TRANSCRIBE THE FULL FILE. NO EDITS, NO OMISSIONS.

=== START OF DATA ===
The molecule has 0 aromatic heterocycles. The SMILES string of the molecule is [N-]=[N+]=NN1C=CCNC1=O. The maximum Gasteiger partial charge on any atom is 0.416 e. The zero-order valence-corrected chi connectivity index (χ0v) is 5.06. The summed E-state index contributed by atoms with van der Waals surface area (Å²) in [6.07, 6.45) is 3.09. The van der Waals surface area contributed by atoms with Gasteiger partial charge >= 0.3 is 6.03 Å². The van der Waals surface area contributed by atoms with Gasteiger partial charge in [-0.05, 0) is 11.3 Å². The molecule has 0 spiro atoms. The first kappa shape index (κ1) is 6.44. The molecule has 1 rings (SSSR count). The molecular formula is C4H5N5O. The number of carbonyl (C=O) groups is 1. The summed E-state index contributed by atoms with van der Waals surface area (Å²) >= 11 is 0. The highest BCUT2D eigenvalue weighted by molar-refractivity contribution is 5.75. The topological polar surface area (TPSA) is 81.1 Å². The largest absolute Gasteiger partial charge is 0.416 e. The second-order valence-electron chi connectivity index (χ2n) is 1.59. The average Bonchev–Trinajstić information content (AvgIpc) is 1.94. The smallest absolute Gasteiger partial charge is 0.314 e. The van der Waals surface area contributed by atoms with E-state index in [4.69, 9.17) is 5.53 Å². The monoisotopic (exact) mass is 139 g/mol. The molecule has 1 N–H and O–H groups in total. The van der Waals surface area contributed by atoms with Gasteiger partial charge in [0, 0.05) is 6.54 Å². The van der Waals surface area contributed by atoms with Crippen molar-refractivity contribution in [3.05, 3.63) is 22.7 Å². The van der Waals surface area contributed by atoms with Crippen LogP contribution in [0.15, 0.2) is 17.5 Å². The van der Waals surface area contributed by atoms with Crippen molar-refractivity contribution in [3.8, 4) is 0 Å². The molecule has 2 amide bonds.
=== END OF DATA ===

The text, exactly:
The molecule has 0 aromatic heterocycles. The SMILES string of the molecule is [N-]=[N+]=NN1C=CCNC1=O. The maximum Gasteiger partial charge on any atom is 0.416 e. The zero-order valence-corrected chi connectivity index (χ0v) is 5.06. The summed E-state index contributed by atoms with van der Waals surface area (Å²) in [6.07, 6.45) is 3.09. The van der Waals surface area contributed by atoms with Gasteiger partial charge >= 0.3 is 6.03 Å². The van der Waals surface area contributed by atoms with Gasteiger partial charge in [-0.05, 0) is 11.3 Å². The molecule has 0 spiro atoms. The first kappa shape index (κ1) is 6.44. The molecule has 1 rings (SSSR count). The molecular formula is C4H5N5O. The number of carbonyl (C=O) groups is 1. The summed E-state index contributed by atoms with van der Waals surface area (Å²) >= 11 is 0. The highest BCUT2D eigenvalue weighted by molar-refractivity contribution is 5.75. The topological polar surface area (TPSA) is 81.1 Å². The largest absolute Gasteiger partial charge is 0.416 e. The second-order valence-electron chi connectivity index (χ2n) is 1.59. The average Bonchev–Trinajstić information content (AvgIpc) is 1.94. The smallest absolute Gasteiger partial charge is 0.314 e. The van der Waals surface area contributed by atoms with E-state index in [4.69, 9.17) is 5.53 Å². The monoisotopic (exact) mass is 139 g/mol. The molecule has 1 N–H and O–H groups in total. The van der Waals surface area contributed by atoms with Gasteiger partial charge in [0, 0.05) is 6.54 Å². The van der Waals surface area contributed by atoms with Crippen molar-refractivity contribution in [3.05, 3.63) is 22.7 Å². The van der Waals surface area contributed by atoms with Crippen LogP contribution in [0.15, 0.2) is 17.5 Å². The van der Waals surface area contributed by atoms with Crippen molar-refractivity contribution in [3.8, 4) is 0 Å². The molecule has 2 amide bonds.